Return to HISTORY

Mary Egerton Miller (Young)


JULY 31, 1909 – NOVEMBER 24, 2009




butterfly“Happiness is like a butterfly.  It will continue to elude you if you pursue it – but when you go about other things – it will come and sit softly upon your shoulder.” – Mary’s prescription for living

Never saying “no” to a worthwhile request – with enthusiasm, creativity, tenacity, bravery, and grace – Mary united men and women behind shared visions and missions.  Noteworthy, among her multiple accomplishments, was leading Ohio, while YWCA Special Services Director, to become the 33rd State to ratify the Equal Rights Amendment, on February 7, 1974.  She also founded the YWCA 3C Hunger Task Force, which addressed administrative concerns for the Franklin County Welfare Department.


Mary immediately had officers in place for an Ohio Coalition for the Implementation for the Equal Rights Amendment.  She also chaired Governor John J. Gilligan’s 25 member Ohio Task Force for Implementation of the Equal Rights Amendment.


Mary directed, at the Ohio State University Mershon Center, the Women’s Ohio Volunteer Employment Network (WOVEN); she chaired Ohio’s International Women’s Year Conference, and was a delegate at the 1977 Houston IWY Conference; at the same time, she helped unite the Ohio Commission on the Status of Women and the Ohio Coalition for the Implementation of the ERA, into Ohio Women, Inc., and became the first woman Governing Board Chair for First Community Church.  Mary chaired the committee which founded the Metropolitan Women’s Center for Central Ohio Women; she helpedestablish and develop the Center for New Directions, and the Columbus Metropolitan Club; and pioneered comprehensive financial planning for retirement and longtime care.  She served on many boards and committees.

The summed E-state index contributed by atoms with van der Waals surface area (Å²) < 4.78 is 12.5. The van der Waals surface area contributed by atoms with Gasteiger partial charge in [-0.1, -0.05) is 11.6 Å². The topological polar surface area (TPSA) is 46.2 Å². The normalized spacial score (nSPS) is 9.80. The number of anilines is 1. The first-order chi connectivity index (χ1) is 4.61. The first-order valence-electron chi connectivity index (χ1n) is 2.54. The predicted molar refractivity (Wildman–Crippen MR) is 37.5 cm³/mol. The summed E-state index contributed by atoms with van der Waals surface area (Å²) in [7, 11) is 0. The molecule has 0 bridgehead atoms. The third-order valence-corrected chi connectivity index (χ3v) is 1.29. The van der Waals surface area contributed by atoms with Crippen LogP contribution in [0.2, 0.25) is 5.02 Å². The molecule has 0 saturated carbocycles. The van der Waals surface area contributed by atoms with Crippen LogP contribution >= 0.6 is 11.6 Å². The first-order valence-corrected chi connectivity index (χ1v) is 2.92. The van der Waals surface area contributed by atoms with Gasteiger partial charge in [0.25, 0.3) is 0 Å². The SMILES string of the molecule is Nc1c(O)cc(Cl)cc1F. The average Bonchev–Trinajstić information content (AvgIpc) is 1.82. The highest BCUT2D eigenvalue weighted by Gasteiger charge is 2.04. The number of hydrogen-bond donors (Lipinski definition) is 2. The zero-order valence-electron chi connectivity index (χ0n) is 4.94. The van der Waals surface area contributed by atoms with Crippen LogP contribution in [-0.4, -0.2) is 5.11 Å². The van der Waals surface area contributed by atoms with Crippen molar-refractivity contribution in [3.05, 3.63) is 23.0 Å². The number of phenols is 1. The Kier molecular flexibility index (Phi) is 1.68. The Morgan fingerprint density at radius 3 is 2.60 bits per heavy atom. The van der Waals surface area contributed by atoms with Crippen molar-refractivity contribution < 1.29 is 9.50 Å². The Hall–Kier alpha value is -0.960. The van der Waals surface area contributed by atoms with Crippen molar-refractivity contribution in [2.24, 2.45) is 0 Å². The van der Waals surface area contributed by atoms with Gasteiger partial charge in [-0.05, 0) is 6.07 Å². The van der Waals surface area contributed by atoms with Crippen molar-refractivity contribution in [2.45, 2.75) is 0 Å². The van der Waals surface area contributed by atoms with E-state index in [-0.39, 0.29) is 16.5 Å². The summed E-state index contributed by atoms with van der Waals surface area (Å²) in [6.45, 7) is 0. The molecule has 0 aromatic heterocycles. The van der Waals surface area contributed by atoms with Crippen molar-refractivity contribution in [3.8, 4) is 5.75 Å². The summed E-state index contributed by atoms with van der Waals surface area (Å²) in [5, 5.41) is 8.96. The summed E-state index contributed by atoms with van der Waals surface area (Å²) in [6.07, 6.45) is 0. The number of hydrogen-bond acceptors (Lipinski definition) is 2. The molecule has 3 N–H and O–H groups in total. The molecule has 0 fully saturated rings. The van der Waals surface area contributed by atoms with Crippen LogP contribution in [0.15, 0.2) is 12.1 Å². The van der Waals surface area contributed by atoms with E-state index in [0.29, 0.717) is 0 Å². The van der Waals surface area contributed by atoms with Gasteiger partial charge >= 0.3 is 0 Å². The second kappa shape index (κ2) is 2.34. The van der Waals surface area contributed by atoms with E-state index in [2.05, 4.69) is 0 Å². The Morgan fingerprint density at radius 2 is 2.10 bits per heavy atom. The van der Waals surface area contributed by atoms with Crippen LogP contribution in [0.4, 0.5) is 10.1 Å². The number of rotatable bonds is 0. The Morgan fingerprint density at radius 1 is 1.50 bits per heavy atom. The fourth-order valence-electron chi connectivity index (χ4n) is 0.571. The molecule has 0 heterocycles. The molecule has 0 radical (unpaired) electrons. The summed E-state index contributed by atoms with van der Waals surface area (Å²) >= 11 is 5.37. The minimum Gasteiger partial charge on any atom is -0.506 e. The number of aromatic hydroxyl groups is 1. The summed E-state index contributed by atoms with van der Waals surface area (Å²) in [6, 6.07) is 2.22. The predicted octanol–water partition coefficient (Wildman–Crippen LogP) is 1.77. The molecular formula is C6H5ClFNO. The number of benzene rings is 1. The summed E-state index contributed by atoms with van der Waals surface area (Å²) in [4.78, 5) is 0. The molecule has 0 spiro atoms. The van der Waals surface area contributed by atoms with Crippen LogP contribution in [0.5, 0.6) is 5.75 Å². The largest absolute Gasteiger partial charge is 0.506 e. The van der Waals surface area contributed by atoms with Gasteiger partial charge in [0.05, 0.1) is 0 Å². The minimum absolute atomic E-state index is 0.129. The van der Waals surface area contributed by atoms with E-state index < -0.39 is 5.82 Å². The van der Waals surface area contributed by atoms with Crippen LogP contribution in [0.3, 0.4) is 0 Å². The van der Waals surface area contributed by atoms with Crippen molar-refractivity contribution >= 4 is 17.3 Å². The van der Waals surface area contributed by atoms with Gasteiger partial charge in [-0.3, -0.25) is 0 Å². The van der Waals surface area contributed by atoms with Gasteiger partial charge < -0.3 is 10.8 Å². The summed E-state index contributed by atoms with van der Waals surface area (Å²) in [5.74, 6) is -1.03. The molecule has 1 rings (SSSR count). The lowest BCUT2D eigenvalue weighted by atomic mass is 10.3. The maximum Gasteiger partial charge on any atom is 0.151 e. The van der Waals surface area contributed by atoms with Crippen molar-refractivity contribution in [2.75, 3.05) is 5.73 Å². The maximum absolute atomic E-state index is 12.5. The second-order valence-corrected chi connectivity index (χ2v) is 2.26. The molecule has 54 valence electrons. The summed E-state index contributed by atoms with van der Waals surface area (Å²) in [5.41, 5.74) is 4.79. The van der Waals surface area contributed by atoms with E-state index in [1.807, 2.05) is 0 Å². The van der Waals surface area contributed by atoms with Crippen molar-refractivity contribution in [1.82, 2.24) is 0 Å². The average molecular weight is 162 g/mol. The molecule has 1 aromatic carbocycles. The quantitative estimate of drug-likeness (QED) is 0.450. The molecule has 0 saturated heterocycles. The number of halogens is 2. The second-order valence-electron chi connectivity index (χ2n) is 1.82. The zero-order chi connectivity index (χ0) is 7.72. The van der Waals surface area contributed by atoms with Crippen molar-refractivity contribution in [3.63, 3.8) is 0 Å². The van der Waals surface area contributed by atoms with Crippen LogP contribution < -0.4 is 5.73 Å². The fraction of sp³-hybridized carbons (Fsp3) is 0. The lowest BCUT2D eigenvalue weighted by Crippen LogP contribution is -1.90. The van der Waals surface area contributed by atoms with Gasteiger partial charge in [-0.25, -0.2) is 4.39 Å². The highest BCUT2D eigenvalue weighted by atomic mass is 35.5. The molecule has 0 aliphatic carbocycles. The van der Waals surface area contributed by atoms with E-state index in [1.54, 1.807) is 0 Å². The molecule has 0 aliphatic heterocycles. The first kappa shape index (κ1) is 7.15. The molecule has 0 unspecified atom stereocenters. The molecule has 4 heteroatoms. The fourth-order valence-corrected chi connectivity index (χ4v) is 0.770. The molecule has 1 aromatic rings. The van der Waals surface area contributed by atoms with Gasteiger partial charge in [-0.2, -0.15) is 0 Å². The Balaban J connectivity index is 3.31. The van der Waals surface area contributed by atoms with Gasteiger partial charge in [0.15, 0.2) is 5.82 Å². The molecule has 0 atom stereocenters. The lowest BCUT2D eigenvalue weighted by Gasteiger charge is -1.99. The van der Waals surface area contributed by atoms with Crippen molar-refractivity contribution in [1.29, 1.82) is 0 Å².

Her multiple awards and recognitions included  Kappa Alpha Theta’s 1976 Columbus Alumnae Woman of the Year; 1983 Ohio Women’s Hall of Fame; 1988 YWCA Women of Achievement; 1990 Central Ohio Senior Citizens Hall of Fame; LH and 2012 Capital Women of Distinction.  Hundreds attended the 1985 Mary Miller Celebration  with Governor Richard  F. Celeste’s Proclamation, and 17 guest speakers.  The slide show proclaimed:  “Mary Egerton Miller was the catalyst for making things happen, the leader who led through her appreciation of the uniqueness and value of each individual, as God’s special creation.  By always encouraging and pushing others forward to shine and achieve their own goals, she helped all move toward the greater community good for which she was striving.  Her success was success for all of us.”


Legend has it that they shot off a cannon in the Lawrence County Court House Square when Mary E. Egerton was born, the daughter of Ironton’s Bank President and City Treasurer Charles Bestor Egerton, and Deputy County Clerk Gertrude Belcher Clary.  Mary had an older half-brother – Edgar Clary, and a younger sister – Alice Egerton.